When I was a child, I talked like a child, I thought like a child, I thought as a child. When I grew up, I did away with childish things.
This (paraphrased) quote from 1 Corinthians 13:11 has become one of those colloquialisms that finds its way into countless stories: the notion of putting aside objects, behaviors, or beliefs you’ve grown “too old” for. This week’s Supergirl took its title from the Bible verse two times over in its first real episode about Winn: describing both his response to his criminal father Toyman breaking out of jail and trying to tempt his estranged son back, but also for Winn finally taking a stand on his feelings for Kara.
Spoilers for Supergirl 1×10 “Childish Things.”
The series has been dropping hints about Winn’s past in various episodes: his father being in jail, Winn joking that he’s a sucker for daddy issues. But this week it was all laid out in the open: Winn is Winslow Schott Jr., who understandably doesn’t advertise his connection to Winslow Schott Sr., a.k.a. the villain Toyman. And when Toyman escapes prison—wielding a yo-yo sprouting razor blades, no less—and the feds descent on CatCo, it reverts Winn back to the eleven-year-old who watched in horror as his seemingly mild-mannered father was imprisoned for sending his boss a bomb dressed up as a teddy bear after it blew up six innocent bystanders.
Now Toyman wants Winn to join him, as father and son,
to rule the universe to make creepy Supergirl replica dolls and stuffed elephants spewing out poison gas. There is not a single moment where Winn would ever entertain the notion, but what made his dilemma in this episode so compelling is that he doesn’t believe that the choice is actually in his hands. Toyman keeps saying how Winn is “[his] greatest creation” and “the best thing [he] ever made” to the extent where I actually briefly wondered if Winn is supposed to be his clone or something. More likely what Toyman meant was that he recognizes his son’s intellect, his natural affinity for technology and inventions—”the genius that lesser people call madness.” Had Toyman not gone insane from his boss stealing his toy design, he would have been the perfect mentor to cultivate young Winn’s talents in, you know, a non-lethal way.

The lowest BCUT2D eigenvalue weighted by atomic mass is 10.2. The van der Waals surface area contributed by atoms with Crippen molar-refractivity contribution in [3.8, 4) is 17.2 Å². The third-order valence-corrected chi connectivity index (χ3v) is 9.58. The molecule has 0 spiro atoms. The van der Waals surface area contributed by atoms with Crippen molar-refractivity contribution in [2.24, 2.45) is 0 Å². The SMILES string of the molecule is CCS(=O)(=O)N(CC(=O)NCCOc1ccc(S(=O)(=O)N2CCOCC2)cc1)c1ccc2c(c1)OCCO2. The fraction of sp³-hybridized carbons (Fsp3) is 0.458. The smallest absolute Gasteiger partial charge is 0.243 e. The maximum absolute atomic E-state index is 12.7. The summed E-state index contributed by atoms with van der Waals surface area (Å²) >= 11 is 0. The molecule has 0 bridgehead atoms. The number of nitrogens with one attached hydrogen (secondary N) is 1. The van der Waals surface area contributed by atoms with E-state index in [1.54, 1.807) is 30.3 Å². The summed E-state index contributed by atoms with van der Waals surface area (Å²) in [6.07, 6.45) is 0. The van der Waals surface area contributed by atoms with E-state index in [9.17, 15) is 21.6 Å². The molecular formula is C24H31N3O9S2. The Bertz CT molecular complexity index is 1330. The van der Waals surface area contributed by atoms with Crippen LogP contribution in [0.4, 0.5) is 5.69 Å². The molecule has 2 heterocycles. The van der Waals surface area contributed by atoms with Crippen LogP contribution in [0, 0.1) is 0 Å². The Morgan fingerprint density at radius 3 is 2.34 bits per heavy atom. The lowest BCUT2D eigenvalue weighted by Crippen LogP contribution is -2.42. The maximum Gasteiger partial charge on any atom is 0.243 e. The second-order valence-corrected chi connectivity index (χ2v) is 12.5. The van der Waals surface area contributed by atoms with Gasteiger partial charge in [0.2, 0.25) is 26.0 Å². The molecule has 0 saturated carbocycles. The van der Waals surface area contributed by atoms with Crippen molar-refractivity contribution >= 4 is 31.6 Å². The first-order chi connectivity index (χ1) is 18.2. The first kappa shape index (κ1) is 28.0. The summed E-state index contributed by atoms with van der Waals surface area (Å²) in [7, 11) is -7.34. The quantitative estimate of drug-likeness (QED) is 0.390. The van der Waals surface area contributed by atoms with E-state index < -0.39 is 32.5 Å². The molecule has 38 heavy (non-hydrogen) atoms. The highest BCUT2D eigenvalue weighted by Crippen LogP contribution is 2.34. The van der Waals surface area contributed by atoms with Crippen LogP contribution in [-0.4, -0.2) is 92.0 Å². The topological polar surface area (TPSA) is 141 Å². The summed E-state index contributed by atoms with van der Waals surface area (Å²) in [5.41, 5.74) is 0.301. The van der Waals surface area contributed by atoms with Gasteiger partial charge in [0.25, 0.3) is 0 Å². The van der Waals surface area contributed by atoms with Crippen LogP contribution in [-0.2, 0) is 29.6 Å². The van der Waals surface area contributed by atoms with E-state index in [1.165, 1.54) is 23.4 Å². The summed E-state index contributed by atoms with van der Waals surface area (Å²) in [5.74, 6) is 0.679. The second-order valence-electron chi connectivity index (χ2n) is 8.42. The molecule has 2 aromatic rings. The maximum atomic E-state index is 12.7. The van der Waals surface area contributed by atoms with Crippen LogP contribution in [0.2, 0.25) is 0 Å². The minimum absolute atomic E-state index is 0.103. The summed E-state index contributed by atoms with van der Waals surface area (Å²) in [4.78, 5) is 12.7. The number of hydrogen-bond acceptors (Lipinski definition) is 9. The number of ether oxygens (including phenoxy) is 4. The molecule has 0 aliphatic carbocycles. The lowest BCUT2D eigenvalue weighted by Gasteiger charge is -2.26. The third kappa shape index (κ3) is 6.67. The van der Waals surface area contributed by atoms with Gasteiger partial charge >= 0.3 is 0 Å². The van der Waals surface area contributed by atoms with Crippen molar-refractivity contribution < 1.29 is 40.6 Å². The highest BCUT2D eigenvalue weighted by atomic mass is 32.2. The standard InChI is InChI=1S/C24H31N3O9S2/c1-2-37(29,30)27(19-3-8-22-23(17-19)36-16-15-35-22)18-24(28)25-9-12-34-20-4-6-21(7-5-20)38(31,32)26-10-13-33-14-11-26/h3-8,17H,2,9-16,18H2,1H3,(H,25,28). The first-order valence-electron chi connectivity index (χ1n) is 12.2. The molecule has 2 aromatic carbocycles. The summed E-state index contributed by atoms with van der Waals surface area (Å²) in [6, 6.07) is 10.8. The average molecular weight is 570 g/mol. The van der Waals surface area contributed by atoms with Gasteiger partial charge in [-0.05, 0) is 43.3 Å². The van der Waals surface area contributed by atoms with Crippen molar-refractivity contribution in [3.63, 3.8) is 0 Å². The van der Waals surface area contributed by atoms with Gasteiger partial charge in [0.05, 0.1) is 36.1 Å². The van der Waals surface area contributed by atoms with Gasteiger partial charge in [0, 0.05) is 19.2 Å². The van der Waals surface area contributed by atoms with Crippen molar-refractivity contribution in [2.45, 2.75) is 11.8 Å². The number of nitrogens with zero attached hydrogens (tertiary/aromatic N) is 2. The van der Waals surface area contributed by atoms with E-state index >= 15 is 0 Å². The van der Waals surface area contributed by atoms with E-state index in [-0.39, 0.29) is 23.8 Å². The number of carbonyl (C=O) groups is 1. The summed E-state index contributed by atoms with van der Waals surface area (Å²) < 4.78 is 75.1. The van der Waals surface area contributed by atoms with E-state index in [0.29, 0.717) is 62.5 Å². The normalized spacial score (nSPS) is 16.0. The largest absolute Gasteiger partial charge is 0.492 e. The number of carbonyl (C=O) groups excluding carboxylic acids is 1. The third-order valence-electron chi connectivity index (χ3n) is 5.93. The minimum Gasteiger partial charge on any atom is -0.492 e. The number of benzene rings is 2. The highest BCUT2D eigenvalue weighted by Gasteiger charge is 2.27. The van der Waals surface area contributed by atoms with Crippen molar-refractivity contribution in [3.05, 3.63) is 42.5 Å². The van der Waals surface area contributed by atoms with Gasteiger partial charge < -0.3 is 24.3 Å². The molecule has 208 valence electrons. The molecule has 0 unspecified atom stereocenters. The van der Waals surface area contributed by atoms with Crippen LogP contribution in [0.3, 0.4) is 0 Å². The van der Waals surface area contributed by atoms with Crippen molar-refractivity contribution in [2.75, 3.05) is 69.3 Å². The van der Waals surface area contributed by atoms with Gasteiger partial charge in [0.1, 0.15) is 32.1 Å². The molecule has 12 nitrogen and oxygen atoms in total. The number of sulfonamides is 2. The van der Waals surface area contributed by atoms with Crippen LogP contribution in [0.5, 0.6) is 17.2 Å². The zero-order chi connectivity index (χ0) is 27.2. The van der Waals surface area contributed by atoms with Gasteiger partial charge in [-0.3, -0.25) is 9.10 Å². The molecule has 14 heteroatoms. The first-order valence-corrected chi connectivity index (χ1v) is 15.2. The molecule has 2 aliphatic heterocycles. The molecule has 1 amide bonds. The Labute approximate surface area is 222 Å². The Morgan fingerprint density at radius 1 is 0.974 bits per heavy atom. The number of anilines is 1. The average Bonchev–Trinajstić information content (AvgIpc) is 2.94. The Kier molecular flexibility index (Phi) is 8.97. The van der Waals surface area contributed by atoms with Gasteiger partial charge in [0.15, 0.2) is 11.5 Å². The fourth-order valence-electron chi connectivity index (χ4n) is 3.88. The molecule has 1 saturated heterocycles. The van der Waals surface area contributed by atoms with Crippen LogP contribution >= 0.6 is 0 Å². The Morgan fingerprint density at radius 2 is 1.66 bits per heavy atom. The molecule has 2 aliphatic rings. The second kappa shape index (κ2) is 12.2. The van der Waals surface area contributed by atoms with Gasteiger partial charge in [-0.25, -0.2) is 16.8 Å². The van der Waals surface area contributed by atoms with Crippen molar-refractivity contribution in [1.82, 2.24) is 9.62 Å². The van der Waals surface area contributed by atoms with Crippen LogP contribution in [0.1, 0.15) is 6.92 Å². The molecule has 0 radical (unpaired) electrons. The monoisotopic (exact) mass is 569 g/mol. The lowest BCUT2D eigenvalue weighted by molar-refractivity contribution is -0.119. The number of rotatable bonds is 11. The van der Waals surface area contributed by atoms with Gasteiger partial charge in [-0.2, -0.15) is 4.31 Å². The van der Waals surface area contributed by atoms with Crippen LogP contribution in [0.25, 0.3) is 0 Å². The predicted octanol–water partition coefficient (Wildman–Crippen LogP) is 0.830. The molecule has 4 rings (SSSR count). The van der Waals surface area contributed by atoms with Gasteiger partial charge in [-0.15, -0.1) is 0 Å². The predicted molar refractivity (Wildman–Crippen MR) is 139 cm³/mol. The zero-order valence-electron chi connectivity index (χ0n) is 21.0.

But therein lies the rub: Winslow Schott Sr. just snapped. Even after his horrific teddy bear took out innocent people, he seemed to suffer some sort of mental break in which he decided that those casualties were necessary. We were actually discussing this notion in my writing group before I watched Supergirl: Superhero origin stories are very much on the same wavelength (“I wanted to make a difference”), whereas villains possess myriad reasons for going bad. Schott’s backstory teaches us that it starts with something small, like the teddy bear… or perhaps with the disappointment of unrequited love?
Winn has made his peace with his father turning evil, and is even willing for the feds to take out Toyman if that will save more innocent lives. What terrifies him most is that he’ll become like Toyman, suffering a mental break at some small slight. And what happens during this emotionally fraught time but Winn kissing Kara when she comforts him! She immediately shows that she’s not interested and even offers to act like it never happened, but that’s no longer an option for Winn. In many villain origin stories, there’s a casualty or sacrifice that seals the deal, that establishes the point of no return. In Winn’s case, he has to sacrifice his and Kara’s friendship.